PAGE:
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13 facts you need to know about platooning

Truck platooning is just around the corner. The technology is already there and trials are underway. But what is platooning, how does it work and what are the advantages and concerns? Here’s what you need to know about platooning before it becomes a reality and not just a futuristic fantasy.

  1. What is platooning?
    When several trucks equipped with advanced driving support systems drive close together in a convoy or ‘road train’, called a platoon.
  1. How does it work?
    The trucks in the platoon are driven by smart technology and mutually communicate to maintain a set, close distance between each other on motorways. The truck at the head of the platoon acts as the leader, while the vehicles behind react and adapt to changes in its movement, requiring little or no action from drivers.
  2. How close will the trucks travel?
    Truck platooning is based on a much shorter distance between vehicles – typically 8-10 metres (compared to closer the 50 metres or more for a vehicle travelling at 50mph allowed by the Highway Code) – to take advantage of slipstreaming.
  3. Can anyone join a platoon?
    No, there will have to be co-operation and planning between companies and fleet owners. Supporters of platooning expect there to be a smooth process that will involve booking, joining and leaving the “road train”.
  4. What are the benefits?
  • Lower fuel consumption as the trucks drive closely together, which is more aerodynamic, at a constant speed
  • Less CO2 emissions
  • Improved traffic flow to reduce tailbacks
  • Less space taken up on the road
  • More in-vehicle technology should improve safety
  • Increased efficiency because drivers can rest, meaning the platoon can stay on the road for longer distances
  1. Is it safe?
    It’s claimed that truck platooning will improve safety. Braking is automatic and immediate, while the trucks following the lead vehicle only need one-fifth of the time a human would need to react [1]. However, critics draw attention to issues such as communication between the vehicles. If there’s an interruption or failure it could have fatal consequences. Also, drivers in the following trucks may not be as focused as they may be during conventional driving because they are relying on technology. Would they be able to react quickly enough in an emergency?
  2. How soon could we see truck platoons on our roads?
    Just like self-driving cars, truck platooning will have to clear many hurdles before it is given the green light. However, according to the ACEA (European Automobile Manufacturers’ Association), “by 2023, it should be possible to drive across Europe on motorways (thus crossing national borders) with multi-brand platoons”.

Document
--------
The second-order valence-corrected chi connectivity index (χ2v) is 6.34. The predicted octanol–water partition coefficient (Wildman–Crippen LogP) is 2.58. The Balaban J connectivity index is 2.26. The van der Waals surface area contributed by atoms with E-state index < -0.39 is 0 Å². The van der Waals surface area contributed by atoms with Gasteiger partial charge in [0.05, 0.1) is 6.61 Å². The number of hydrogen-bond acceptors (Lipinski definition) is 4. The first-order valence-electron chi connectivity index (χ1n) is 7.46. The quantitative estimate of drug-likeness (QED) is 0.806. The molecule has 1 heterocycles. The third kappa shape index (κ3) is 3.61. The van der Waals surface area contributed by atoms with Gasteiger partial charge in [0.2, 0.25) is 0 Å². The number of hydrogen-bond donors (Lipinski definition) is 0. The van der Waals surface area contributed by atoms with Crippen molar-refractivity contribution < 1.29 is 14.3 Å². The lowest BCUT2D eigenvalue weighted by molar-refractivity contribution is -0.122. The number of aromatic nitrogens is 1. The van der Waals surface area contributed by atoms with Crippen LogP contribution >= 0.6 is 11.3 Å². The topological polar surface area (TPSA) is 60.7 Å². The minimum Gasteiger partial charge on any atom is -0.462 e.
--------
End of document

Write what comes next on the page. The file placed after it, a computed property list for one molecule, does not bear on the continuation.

3. How will platooning affect other road users?
    There are fears that drivers of smaller vehicles would not be able to contend with this moving obstruction when joining or turning off a motorway at a junction. But backers of platooning say the trucks will be able to sense if a smaller vehicle attempts to break up a platoon and they will automatically leave a gap. For safety reasons, it’s thought that platoons may have to hog the middle lane for much of the time which could lead to congestion and frustration.
  4. What’s next?
    There are various truck platooning trials taking place. For instance, it will be used for distribution work in Germany from spring 2018, in a trial involving truck-maker MAN and operator DB Schenker. Even if the trials are successful, everything from new road signs to the training of truck drivers, new insurance liability and the education of motorists will have to take place before it can be implemented. Additionally, regulations will have to be standardised and systems designed that will enable communication between different trucks from different manufacturers.
  5. Where are we likely to see truck platooning?
    Truck platooning technology is best suited to the relative predictability of long hauls on motorways without many junctions.
  6. Will it happen in the UK?
    Our road network is amongst the world’s most congested with the greatest number of junctions. As the RAC’s chief engineer, David Bizley, said “one of the main questions is really whether lorry platoons are appropriate for our motorway network”. [1]
  7. Will it put drivers out of work?
    There is speculation that platooning could mark end of the long-distance lorry driver as we know it. Ultimately, with advances in autonomous technology, some drivers may not be required, but initially platooning very much needs a driver to be in control and to be able to join and exit the system to continue the journey and deliver the load.
  8. Any other concerns about platooning?
    There are worries that “smart trucks” and their loads could be vulnerable to hacking or hijack, while the extra technology may also make the vehicles expensive, negating the benefits in fuel savings, for instance.

[1] https://www.acea.be/uploads/publications/Platooning_roadmap.pdf

[2] RAC comments on driverless lorry platoon trials in the UK

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